Patients with borderline resectable pancreatic cancer (PDAC) are often treated with chemotherapy, radiotherapy, or both before undergoing surgery, but the optimal regimen in this setting is controversial.
New results suggest that the reference regimen should be neoadjuvant therapy with modified FOLFIRINOX (oxaliplatin 85 mg/m2, irinotecan 180 mg/m2, leucovorin 400 mg/m2, and infusional 5-fluorouracil 2400 mg/m2 over 46 hours).
This regimen improved survival for patients with PDAC relative to historical data, say researachers who presented results from the Alliance A021501 study.
For patients who received mFOLFIRINOX, the overall 18-month survival rate was 66.4%. However, when this regimen was combined with hypofractionated radiotherapy, the survival benefit was significantly lower, at 47.3%.
The findings were presented at the Gastrointestinal Cancers Symposium (GICS) 2021, which was held online this year.
“ASCO guidelines recommend that preoperative therapy be administered to patients with localized pancreatic adenocarcinoma who have tumors that have a significant radiographic interface with the major mesenteric blood vessels, as these patients are at high risk for a margin-positive operation and short survival when pancreatectomy is performed de novo,” explained study author Matthew Katz, MD, FACS, chief of the Pancreatic Surgery Service at the University of Texas MD Anderson Cancer Center, Houston, Texas.
Although both chemotherapy and radiotherapy are used in these patients, there is no consensus as to the best approach, he commented.
The goal of the Alliance A021501 “was to define a reference preoperative regimen for future trials of preoperative therapy,” he said.
The cohort included 126 patients who were randomly assigned to receive either an mFOLFIRINOX regimen (arm A) or an mFOLFIRINOX plus radiotherapy regimen (arm B).
Patients in arm A received eight cycles of neoadjuvant mFOLFIRINOX; patients in arm B received seven cycles of mFOLFIRINOX followed by 5 days of hypofractionated radiotherapy with either stereotactic body radiotherapy or hypofractionated image-guided radiotherapy.
In either arm, patients who did not experience disease progression underwent pancreatectomy followed by four cycles of adjuvant mFOLFOX6 (oxaliplatin 85 mg/m2, leucovorin 400 mg/m2, and infusional 5-fluorouracil 2400 mg/m2 over 46 hours).
The study’s primary endpoint was 18-month overall survival in comparison to a historical control of 50%. “An interim futility analysis was scheduled to be conducted following treatment of 30 patients on each arm,” Katz said. “Either arm in which 11 or fewer patients underwent [curative] R0 resection on protocol was to be declared futile and closed to further enrollment.
“With 62 evaluable patients in each arm, the final efficacy analysis was powered to detect an improvement in 18-month overall survival of 13% over the historical rate of 50%,” said Katz. “The two arms would be compared only if both were declared efficacious.”
At the interim analysis, 57% of the first 30 patients in arm A had undergone a resection, vs 33% in arm B. Therefore, arm B was considered futile and was closed to accrual.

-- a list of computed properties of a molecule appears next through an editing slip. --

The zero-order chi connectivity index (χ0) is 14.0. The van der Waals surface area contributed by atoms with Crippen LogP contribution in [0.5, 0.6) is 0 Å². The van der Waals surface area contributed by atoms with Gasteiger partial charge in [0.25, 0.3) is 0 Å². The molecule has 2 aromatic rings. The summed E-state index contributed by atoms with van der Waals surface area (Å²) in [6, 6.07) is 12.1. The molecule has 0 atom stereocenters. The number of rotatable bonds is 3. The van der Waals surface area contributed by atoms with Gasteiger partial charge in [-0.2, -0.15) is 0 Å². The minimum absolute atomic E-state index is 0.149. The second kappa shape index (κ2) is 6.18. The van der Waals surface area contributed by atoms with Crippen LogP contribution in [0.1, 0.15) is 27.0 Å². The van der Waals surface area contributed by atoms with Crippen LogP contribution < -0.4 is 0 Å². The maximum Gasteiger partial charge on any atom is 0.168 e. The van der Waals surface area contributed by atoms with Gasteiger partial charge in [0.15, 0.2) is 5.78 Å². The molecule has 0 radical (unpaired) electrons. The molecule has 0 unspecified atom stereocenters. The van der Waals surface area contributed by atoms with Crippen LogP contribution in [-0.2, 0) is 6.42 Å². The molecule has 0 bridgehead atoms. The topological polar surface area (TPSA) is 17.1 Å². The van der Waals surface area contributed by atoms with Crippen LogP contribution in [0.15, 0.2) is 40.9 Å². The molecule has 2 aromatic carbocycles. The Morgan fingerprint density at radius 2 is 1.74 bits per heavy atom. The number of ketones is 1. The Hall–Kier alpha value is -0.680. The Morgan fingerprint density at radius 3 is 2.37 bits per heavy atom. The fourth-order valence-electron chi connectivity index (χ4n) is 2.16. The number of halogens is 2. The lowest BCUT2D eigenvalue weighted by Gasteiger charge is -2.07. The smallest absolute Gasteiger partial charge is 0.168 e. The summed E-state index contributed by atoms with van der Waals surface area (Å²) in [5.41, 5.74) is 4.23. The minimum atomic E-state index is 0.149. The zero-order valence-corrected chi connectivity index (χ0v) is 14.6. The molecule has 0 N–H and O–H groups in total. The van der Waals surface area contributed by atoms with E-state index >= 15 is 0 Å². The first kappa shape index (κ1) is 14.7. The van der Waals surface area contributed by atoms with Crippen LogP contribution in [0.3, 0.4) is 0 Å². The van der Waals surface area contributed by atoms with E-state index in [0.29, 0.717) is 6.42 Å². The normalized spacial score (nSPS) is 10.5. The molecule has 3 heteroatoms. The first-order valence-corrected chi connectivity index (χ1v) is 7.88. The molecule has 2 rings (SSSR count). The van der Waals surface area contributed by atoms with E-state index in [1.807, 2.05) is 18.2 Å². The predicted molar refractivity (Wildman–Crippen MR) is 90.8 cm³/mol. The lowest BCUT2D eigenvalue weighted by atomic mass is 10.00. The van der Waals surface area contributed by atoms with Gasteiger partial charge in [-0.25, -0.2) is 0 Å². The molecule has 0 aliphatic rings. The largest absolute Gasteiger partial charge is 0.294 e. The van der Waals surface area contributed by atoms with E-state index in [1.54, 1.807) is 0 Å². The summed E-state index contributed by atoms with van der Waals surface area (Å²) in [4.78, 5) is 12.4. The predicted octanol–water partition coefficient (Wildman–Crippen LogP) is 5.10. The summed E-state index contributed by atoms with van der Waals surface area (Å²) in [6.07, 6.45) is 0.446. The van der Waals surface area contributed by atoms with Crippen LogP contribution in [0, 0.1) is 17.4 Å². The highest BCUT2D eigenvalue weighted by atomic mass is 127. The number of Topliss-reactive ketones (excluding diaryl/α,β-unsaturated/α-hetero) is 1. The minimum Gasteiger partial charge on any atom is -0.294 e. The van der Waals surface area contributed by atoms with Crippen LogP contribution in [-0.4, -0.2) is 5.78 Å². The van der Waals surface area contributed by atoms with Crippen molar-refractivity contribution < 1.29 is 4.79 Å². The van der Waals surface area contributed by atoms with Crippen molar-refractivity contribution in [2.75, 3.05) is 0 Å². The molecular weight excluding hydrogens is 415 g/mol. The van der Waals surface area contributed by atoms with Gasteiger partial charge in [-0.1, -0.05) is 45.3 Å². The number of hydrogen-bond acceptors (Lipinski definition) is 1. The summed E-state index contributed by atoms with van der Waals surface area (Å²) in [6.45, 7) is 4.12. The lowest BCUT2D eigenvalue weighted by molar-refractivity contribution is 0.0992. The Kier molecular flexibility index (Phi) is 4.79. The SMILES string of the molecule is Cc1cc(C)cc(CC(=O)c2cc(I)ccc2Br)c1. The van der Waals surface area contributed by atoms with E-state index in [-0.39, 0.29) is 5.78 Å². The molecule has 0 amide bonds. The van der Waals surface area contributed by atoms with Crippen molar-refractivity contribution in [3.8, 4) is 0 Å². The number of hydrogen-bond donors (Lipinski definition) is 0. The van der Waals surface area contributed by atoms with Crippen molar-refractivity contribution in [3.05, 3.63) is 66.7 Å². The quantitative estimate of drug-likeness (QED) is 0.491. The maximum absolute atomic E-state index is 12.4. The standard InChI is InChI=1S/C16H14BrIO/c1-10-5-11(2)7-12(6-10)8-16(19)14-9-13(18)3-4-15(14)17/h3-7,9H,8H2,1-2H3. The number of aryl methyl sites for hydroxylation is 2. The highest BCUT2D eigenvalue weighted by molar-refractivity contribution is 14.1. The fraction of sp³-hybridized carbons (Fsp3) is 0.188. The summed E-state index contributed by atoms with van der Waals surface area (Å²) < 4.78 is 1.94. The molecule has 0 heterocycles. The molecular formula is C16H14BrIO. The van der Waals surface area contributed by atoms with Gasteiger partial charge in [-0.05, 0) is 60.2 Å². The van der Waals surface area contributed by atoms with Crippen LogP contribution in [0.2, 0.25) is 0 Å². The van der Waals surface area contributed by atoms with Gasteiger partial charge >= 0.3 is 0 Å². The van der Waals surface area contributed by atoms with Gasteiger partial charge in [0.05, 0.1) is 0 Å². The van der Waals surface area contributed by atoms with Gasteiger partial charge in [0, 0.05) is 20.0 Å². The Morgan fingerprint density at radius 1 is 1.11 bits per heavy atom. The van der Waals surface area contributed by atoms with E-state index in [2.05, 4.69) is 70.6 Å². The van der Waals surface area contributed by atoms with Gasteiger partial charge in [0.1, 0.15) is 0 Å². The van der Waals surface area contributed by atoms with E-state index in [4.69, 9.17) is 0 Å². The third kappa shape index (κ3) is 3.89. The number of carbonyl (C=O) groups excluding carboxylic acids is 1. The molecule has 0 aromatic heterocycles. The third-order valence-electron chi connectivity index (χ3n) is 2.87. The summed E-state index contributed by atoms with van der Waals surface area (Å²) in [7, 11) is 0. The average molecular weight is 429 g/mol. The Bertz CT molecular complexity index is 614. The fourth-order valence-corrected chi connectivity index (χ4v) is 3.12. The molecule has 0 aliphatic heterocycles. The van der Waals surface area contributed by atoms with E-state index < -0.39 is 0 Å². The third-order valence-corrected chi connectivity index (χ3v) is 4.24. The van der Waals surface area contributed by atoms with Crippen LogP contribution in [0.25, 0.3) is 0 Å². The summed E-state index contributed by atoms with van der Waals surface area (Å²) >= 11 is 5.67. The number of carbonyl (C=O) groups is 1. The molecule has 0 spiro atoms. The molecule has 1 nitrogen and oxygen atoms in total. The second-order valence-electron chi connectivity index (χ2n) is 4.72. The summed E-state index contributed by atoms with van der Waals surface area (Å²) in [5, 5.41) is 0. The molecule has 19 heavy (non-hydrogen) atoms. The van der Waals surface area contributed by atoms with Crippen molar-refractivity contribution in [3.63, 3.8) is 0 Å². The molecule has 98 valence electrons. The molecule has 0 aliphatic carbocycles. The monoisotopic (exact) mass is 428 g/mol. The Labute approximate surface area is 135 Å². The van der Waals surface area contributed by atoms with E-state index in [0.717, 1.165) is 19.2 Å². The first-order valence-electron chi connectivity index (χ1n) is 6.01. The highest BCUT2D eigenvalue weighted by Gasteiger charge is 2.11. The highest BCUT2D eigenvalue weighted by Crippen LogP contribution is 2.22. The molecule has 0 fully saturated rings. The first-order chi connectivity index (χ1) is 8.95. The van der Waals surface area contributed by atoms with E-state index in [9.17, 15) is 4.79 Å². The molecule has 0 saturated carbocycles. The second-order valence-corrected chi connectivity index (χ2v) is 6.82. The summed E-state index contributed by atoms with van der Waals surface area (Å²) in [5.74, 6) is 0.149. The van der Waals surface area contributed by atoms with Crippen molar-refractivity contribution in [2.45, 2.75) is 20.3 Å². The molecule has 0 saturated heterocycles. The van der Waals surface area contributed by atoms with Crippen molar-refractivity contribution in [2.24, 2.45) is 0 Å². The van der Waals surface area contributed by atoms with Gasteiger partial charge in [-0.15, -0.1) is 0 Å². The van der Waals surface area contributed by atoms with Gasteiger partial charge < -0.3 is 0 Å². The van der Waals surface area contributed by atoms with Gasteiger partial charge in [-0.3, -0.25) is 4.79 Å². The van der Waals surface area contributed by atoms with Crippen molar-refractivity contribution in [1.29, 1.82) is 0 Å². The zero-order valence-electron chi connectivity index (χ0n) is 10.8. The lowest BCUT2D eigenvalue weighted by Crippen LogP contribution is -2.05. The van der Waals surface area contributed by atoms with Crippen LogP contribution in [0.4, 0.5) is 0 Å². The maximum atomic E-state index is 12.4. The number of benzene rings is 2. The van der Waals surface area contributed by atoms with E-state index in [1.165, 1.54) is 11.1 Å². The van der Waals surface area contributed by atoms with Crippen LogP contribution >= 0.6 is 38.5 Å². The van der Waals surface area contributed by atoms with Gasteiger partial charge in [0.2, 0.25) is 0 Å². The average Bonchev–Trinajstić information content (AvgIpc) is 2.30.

The median overall survival in arm A was 29.8 months. The median event-free survival duration was 15 months. Nearly half (49%) of patients proceeded to pancreatectomy following neoadjuvant therapy. The R0 resection rate was 88%, the pCR rate was 0%, and the 18-month overall survival was 93.1%.
For the patients in arm B, which had been closed to accrual, the median overall survival was 17.1 months, and the median event-free survival was 10.2 months. About one third (35%) of patients were able to proceed to pancreatectomy. The R0 resection rate was 74%, pCR was 11%, and the 18-month overall survival rate 78.9%.
“Preoperative mFOLFIRINOX was associated with favorable overall survival relative to historical criteria in patients with borderline resectable PDAC, and mFOLFIRINOX with radiation therapy met the predefined futility boundary for R0 resection at interim analysis,” Katz concluded. “Therefore, mFOLFIRINOX represents a reference peroperative regimen for patient with borderline resectable PDAC.”
Further Investigation Needed
The paper’s discussant, Rebecca A. Snyder, MD, MPH, of the Brody School of Medicine, East Carolina University, Greenville, North Carolina, emphasized that this study was not designed or powered to directly compare chemotherapy with chemotherapy and radiotherapy in the neoadjuvant setting.
She noted that it is surprising that the radiotherapy arm was closed early. She said that the reasons for this remain unclear, although a few possible reasons can be speculated.
“Based on multiple studies in both the adjuvant and neoadjuvant setting, including the Alliance [A021501] trial presented today, there is no convincing randomized data that radiation therapy prolongs survival in any population of unselected patients with pancreatic cancer,” said Synder.
“Certainly, follow-up questions still remain, specifically regarding the role for non-SBRT radiation in the preoperative setting, which may be answered by the ongoing PREOPANC-2 and PRODIGE 44 trials,” she said.
She added that the “addition of SBRT in the preoperative setting does not appear to be justified.”
The role of radiotherapy for subsets of patients remains unknown, and future investigation should focus on patient-centered endpoints, such as symptomatic local control rates, Synder concluded.
The study was funded by the National Institutes of Health. Katz has had a consulting or advisory role for AbbVie and Alcresta Therapeutics. Snyder has disclosed no relevant financial relationships.
Gastrointestinal Cancers Symposium (GICS) 2021: Abstract 377. Presented January 17, 2021